Though confined to the great Dakota reservation in 1878, the Sioux did not end their struggle with the white intruders until well into the 20th century. This book tells the stories of Chief Spotted Tail, Red Cloud, the ghost dance, the Messiah craze and the disaster at Wounded Knee, amongst others.
Though confined to the great Dakota reservation in 1878, the still-defiant Sioux did not end their struggle with the white man until well into the twentieth century. Throughout the last decades of the nineteenth century the Sioux-finding themselves united for the first time in their history-waged a cold war with the United States Department of the Interior, the Indian Bureau, the various Indian agents sent to supervise Sioux Reservation life, and the so-called Indian Friends of the East, who sought to ""school and church"" the Sioux into submission.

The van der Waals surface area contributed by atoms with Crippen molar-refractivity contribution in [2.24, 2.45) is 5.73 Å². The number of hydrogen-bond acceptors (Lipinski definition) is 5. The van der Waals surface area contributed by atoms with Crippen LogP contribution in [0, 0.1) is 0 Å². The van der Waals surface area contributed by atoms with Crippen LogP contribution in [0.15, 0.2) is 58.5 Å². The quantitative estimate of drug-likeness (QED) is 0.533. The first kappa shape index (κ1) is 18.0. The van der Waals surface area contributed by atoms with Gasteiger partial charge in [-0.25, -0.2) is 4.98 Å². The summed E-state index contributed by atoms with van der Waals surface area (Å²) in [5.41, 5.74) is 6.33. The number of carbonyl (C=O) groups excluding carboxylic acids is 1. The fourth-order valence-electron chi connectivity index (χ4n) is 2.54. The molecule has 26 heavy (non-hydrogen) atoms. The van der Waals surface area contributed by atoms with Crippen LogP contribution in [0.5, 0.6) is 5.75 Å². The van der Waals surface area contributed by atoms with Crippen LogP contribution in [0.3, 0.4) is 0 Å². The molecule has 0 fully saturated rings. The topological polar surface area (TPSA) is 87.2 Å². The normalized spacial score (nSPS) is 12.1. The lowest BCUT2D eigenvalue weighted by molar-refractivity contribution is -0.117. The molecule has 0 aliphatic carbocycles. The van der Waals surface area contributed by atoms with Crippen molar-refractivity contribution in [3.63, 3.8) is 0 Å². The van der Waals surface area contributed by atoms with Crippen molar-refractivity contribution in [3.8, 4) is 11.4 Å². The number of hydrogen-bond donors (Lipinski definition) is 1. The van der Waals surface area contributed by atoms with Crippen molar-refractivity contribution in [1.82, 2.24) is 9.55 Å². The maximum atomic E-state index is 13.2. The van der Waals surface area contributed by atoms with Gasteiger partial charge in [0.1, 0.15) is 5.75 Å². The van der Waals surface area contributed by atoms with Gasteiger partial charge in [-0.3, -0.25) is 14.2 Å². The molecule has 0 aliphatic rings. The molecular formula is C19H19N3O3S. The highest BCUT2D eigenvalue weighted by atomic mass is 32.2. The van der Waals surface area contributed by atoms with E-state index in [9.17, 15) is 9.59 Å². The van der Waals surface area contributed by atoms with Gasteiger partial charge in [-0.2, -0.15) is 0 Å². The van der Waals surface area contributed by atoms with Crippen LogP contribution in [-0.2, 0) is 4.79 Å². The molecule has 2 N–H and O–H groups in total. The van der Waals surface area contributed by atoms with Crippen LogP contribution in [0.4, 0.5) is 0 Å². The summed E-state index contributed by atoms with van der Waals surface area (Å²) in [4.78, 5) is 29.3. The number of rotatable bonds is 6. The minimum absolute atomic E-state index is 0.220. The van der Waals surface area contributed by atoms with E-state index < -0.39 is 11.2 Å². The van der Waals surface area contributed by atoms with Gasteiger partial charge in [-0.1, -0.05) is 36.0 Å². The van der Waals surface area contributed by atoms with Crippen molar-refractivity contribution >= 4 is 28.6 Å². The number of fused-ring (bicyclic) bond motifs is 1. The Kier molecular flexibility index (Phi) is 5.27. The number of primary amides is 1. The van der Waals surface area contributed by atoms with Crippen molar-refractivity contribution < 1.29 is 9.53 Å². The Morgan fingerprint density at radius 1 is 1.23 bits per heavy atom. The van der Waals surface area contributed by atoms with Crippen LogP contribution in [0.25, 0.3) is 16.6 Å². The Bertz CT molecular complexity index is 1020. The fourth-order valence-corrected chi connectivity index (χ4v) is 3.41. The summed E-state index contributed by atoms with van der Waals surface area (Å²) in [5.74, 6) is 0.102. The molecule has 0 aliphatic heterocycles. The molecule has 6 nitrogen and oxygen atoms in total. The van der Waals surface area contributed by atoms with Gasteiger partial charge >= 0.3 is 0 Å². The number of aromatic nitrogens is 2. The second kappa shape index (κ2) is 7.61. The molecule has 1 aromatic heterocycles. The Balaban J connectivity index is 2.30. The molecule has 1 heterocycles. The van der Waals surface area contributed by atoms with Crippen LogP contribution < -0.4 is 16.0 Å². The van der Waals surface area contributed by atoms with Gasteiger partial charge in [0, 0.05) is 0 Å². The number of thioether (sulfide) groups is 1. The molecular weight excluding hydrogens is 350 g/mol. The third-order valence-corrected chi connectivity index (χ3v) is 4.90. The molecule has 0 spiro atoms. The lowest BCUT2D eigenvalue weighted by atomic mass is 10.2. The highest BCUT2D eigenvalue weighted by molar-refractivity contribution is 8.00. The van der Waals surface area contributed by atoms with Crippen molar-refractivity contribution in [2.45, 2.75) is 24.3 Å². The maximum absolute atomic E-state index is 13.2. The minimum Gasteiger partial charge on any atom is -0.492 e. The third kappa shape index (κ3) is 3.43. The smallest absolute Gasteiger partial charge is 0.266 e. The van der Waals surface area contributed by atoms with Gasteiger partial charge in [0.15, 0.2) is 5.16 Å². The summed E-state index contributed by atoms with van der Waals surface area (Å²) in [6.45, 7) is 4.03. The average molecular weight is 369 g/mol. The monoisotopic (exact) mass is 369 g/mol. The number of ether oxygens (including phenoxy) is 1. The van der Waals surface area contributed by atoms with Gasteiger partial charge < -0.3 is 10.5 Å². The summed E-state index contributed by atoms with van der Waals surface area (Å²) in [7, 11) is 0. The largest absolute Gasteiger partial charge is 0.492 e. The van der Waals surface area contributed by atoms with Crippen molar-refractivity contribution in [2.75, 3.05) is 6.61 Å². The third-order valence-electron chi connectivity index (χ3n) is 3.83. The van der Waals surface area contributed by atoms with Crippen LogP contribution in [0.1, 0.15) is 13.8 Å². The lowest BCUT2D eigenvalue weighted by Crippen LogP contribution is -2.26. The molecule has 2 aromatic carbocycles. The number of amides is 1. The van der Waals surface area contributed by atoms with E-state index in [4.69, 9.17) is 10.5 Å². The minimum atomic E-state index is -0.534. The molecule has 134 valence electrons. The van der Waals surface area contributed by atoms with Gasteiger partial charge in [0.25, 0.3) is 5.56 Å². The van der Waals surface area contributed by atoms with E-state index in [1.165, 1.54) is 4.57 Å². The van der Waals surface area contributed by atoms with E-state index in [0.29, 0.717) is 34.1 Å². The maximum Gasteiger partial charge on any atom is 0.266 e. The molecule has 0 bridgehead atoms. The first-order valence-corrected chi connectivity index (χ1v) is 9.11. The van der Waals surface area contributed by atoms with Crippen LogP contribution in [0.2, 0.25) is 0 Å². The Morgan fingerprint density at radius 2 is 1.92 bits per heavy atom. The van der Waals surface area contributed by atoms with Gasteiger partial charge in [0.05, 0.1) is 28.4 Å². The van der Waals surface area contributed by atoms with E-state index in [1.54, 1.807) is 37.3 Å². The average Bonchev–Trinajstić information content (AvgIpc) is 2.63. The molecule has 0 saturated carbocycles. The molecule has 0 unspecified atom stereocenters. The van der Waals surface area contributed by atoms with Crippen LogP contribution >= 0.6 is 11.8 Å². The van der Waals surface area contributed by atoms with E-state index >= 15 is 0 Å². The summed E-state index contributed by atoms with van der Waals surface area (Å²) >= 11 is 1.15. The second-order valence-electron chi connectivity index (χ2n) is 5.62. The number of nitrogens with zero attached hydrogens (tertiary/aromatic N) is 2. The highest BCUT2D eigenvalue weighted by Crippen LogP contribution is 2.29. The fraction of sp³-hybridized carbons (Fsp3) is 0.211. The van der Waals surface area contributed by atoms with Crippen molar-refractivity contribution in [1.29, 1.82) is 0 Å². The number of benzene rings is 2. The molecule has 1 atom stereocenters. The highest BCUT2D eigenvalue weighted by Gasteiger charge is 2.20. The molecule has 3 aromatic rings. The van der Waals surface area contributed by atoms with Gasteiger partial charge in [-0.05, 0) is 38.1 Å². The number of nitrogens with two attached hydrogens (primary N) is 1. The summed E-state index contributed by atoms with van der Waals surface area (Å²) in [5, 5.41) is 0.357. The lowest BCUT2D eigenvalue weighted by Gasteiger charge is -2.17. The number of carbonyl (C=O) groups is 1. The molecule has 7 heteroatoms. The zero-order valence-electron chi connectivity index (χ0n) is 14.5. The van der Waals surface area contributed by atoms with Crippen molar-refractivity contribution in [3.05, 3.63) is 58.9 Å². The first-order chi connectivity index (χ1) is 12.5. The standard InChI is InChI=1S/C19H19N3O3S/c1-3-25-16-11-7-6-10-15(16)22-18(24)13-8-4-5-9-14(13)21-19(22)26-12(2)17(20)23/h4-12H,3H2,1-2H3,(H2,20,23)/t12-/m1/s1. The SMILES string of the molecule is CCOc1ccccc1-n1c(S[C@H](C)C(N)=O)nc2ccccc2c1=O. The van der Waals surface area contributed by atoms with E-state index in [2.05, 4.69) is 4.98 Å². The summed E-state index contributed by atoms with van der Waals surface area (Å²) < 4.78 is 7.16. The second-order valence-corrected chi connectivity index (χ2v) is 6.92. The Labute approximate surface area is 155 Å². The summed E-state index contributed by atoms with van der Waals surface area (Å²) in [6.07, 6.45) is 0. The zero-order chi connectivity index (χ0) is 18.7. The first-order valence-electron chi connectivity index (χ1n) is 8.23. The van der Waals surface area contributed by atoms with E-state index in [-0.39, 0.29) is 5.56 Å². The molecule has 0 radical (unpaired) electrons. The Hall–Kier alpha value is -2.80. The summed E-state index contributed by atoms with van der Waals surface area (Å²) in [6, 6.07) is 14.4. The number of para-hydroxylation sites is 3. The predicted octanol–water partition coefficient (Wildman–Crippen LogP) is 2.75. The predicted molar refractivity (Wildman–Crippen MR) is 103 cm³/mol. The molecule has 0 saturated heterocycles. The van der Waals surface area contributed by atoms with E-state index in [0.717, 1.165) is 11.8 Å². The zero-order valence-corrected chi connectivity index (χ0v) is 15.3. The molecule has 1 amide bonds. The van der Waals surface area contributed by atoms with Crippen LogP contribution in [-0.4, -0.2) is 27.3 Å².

George E. Hydewas born in Omaha, Nebraska, in 1882. As a boy he became interested in Indians and began writing about them in 1910. He has produced some of the most important books on the American Indian ever written, including Indians of the High Plains, Indians of the Woodlands, Red Cloud's Folk, Spotted Tail's Folk, and Life of George Bent, all published by the University of Oklahoma Press. Hyde died in Omaha, Nebraska, in 1968 at the age of 86.
A Sioux Chronicle by George E. Hyde
George E. Hyde
The Civilization of the American Indian Series
Used - Very Good
University of Oklahoma Press
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